How do you make a Top Ten list? For tax and organizational purposes, I keep a log of every movie I see (Title, year, director, exhibition format, and location the film was viewed in). Anything with an asterisk to the left of its title means it’s a 2014 release (or something I saw at a festival which is somehow in play for the year). If there’s a performance, or sequence, or line of dialogue, even, that strikes me in a certain way, I’ll make a note of it. So when year end consideration time (that is, the month and change out of the year where I feel valued) rolls around, it’s a little easier to go through and pull some contenders for categories. For 2014, I’m voting in three polls: Indiewire, SEFCA (my critics’ guild), and the Muriels. Since Indiewire was first, it required the most consternation. There were lots of films that I simply never had a chance to see, so I just went with my gut. SEFCA requires a lot of hemming and hawing and trying to be strategic, even though there’s none of the in-person skullduggery that I hear of from folk whose critics’ guild is all in the same city. The Muriels is the most fun to contribute to because it’s after the meat market phase of awards season. Also, because it’s at the beginning of next year, I’ll generally have been able to see everything I wanted to by then. I love making hierarchical lists, partially because they are so subjective and mercurial. Every critical proclamation is based on who you are at that moment and what experiences you’ve had up until that point. So they change, and that’s okay. It’s all a weird game of timing and emotional waveforms, and I’m sure a scientist could do an in-depth dissection of the process that leads to the discovery of shocking trends in collective evaluation. But I love the year end awards crush, because I feel somewhat respected and because I have a wild-and-wooly work schedule that has me bouncing around the city to screenings, or power viewing the screeners I get sent.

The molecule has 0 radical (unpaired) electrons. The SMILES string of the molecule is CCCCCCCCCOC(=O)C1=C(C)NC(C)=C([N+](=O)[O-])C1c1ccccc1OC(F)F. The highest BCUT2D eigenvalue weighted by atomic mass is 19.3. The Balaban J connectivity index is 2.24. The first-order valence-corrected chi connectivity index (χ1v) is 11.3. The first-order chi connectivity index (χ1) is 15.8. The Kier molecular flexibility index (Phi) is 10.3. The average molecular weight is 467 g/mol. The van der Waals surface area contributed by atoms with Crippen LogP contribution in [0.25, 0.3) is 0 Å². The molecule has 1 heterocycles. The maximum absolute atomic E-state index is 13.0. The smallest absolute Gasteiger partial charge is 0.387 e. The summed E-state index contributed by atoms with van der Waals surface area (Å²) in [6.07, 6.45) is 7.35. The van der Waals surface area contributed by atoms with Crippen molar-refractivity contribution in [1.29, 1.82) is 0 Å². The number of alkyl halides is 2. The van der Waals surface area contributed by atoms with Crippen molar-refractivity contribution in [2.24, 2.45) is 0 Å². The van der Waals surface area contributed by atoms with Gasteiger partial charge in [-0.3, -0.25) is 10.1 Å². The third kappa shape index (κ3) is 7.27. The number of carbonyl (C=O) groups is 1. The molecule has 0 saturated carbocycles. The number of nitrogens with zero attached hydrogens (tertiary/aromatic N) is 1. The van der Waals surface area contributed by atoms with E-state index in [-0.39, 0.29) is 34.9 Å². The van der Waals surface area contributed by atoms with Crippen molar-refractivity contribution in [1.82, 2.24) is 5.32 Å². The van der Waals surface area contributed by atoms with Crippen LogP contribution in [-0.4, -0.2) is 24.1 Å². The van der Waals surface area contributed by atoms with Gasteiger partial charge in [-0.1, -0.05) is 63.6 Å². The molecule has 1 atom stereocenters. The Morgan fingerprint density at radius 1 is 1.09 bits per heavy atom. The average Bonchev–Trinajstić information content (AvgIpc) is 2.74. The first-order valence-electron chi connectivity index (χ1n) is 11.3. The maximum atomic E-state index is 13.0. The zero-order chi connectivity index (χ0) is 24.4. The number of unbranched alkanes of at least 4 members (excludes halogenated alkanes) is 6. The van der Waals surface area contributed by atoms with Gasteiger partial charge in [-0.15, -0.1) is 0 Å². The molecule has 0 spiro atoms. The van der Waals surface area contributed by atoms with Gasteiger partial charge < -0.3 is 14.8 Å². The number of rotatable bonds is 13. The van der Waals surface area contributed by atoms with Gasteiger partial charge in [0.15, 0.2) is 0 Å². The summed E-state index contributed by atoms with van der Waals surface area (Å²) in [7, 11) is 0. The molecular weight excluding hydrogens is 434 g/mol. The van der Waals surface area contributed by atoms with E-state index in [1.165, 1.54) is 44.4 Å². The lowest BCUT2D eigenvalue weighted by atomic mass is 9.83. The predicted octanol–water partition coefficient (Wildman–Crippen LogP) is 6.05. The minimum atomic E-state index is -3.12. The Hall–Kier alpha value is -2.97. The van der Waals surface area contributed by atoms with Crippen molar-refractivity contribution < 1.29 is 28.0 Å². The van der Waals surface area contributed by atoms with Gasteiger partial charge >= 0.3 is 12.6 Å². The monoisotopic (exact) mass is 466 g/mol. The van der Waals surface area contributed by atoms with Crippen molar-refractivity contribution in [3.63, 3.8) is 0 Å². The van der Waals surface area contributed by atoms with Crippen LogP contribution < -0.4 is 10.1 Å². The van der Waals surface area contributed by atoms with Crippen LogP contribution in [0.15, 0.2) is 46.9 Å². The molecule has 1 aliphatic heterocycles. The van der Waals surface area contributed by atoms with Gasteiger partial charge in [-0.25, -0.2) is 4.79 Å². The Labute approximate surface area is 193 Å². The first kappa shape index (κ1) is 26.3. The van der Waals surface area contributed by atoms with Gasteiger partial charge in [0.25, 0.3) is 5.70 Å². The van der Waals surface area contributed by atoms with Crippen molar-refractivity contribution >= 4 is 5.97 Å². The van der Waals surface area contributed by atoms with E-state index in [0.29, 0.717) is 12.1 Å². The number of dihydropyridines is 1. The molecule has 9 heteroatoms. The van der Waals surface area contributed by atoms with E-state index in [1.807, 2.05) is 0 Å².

Jason Shawhan of Nashville Scene Answers CriticWire